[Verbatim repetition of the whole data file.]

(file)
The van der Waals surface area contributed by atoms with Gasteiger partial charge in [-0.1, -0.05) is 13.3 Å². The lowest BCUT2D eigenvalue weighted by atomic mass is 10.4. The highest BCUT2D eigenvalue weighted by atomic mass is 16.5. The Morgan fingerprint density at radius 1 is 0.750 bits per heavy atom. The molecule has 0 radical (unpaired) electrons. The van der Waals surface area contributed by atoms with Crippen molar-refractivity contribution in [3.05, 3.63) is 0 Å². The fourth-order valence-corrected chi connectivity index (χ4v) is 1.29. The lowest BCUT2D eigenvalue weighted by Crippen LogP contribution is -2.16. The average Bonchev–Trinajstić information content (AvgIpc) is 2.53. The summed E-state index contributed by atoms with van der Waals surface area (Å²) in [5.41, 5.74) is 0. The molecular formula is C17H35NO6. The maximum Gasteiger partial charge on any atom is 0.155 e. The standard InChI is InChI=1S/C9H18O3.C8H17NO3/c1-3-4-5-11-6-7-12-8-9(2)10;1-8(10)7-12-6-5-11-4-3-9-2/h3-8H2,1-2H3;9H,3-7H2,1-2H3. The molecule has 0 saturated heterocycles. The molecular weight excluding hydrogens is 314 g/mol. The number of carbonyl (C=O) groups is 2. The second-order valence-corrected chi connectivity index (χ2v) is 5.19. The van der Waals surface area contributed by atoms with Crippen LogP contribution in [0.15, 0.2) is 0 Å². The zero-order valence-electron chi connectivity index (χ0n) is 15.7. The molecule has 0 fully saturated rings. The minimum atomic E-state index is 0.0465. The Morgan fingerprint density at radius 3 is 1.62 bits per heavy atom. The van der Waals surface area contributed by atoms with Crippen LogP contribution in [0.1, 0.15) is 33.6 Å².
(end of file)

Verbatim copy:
The van der Waals surface area contributed by atoms with Gasteiger partial charge in [-0.1, -0.05) is 13.3 Å². The lowest BCUT2D eigenvalue weighted by atomic mass is 10.4. The highest BCUT2D eigenvalue weighted by atomic mass is 16.5. The Morgan fingerprint density at radius 1 is 0.750 bits per heavy atom. The molecule has 0 radical (unpaired) electrons. The van der Waals surface area contributed by atoms with Crippen molar-refractivity contribution in [3.05, 3.63) is 0 Å². The fourth-order valence-corrected chi connectivity index (χ4v) is 1.29. The lowest BCUT2D eigenvalue weighted by Crippen LogP contribution is -2.16. The average Bonchev–Trinajstić information content (AvgIpc) is 2.53. The summed E-state index contributed by atoms with van der Waals surface area (Å²) in [5.41, 5.74) is 0. The molecular formula is C17H35NO6. The maximum Gasteiger partial charge on any atom is 0.155 e. The standard InChI is InChI=1S/C9H18O3.C8H17NO3/c1-3-4-5-11-6-7-12-8-9(2)10;1-8(10)7-12-6-5-11-4-3-9-2/h3-8H2,1-2H3;9H,3-7H2,1-2H3. The molecule has 0 saturated heterocycles. The molecular weight excluding hydrogens is 314 g/mol. The number of carbonyl (C=O) groups is 2. The second-order valence-corrected chi connectivity index (χ2v) is 5.19. The van der Waals surface area contributed by atoms with Crippen LogP contribution in [0.15, 0.2) is 0 Å². The zero-order valence-electron chi connectivity index (χ0n) is 15.7. The molecule has 0 fully saturated rings. The minimum atomic E-state index is 0.0465. The Morgan fingerprint density at radius 3 is 1.62 bits per heavy atom. The van der Waals surface area contributed by atoms with Crippen LogP contribution in [0.1, 0.15) is 33.6 Å².